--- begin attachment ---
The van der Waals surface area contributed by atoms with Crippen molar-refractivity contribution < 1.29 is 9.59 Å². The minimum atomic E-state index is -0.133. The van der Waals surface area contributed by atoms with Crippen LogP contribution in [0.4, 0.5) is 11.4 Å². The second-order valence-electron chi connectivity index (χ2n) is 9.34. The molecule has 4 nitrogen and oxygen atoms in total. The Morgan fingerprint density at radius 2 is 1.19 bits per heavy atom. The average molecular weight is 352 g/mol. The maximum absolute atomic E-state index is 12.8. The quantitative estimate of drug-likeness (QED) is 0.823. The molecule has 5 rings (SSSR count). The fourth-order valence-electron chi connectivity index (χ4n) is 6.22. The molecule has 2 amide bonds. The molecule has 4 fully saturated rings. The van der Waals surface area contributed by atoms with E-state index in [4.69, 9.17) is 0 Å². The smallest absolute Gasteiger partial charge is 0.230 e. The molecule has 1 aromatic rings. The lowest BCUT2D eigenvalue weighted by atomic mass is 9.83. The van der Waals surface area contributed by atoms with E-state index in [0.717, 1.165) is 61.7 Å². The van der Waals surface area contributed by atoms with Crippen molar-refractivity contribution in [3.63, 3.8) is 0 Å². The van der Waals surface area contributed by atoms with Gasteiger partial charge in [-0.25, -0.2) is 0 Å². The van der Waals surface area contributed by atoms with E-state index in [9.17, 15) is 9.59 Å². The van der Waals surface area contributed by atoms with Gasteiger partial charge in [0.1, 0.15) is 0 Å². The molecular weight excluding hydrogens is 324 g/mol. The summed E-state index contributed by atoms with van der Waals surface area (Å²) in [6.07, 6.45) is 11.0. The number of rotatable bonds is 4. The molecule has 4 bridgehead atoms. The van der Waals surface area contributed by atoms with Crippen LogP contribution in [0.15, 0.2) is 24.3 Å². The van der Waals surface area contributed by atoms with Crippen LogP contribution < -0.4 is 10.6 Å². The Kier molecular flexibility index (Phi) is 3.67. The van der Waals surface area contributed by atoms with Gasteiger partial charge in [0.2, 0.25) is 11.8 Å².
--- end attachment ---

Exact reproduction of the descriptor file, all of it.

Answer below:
The van der Waals surface area contributed by atoms with Crippen molar-refractivity contribution < 1.29 is 9.59 Å². The minimum atomic E-state index is -0.133. The van der Waals surface area contributed by atoms with Crippen LogP contribution in [0.4, 0.5) is 11.4 Å². The second-order valence-electron chi connectivity index (χ2n) is 9.34. The molecule has 4 nitrogen and oxygen atoms in total. The Morgan fingerprint density at radius 2 is 1.19 bits per heavy atom. The average molecular weight is 352 g/mol. The maximum absolute atomic E-state index is 12.8. The quantitative estimate of drug-likeness (QED) is 0.823. The molecule has 5 rings (SSSR count). The fourth-order valence-electron chi connectivity index (χ4n) is 6.22. The molecule has 2 amide bonds. The molecule has 4 fully saturated rings. The van der Waals surface area contributed by atoms with E-state index in [4.69, 9.17) is 0 Å². The smallest absolute Gasteiger partial charge is 0.230 e. The molecule has 1 aromatic rings. The lowest BCUT2D eigenvalue weighted by atomic mass is 9.83. The van der Waals surface area contributed by atoms with E-state index in [0.717, 1.165) is 61.7 Å². The van der Waals surface area contributed by atoms with Crippen molar-refractivity contribution in [3.63, 3.8) is 0 Å². The van der Waals surface area contributed by atoms with Gasteiger partial charge in [-0.25, -0.2) is 0 Å². The van der Waals surface area contributed by atoms with E-state index in [9.17, 15) is 9.59 Å². The van der Waals surface area contributed by atoms with Gasteiger partial charge in [0.1, 0.15) is 0 Å². The molecular weight excluding hydrogens is 324 g/mol. The summed E-state index contributed by atoms with van der Waals surface area (Å²) in [6.07, 6.45) is 11.0. The number of rotatable bonds is 4. The molecule has 4 bridgehead atoms. The van der Waals surface area contributed by atoms with Crippen LogP contribution in [0.15, 0.2) is 24.3 Å². The van der Waals surface area contributed by atoms with Crippen LogP contribution < -0.4 is 10.6 Å². The Kier molecular flexibility index (Phi) is 3.67. The van der Waals surface area contributed by atoms with Gasteiger partial charge in [0.2, 0.25) is 11.8 Å².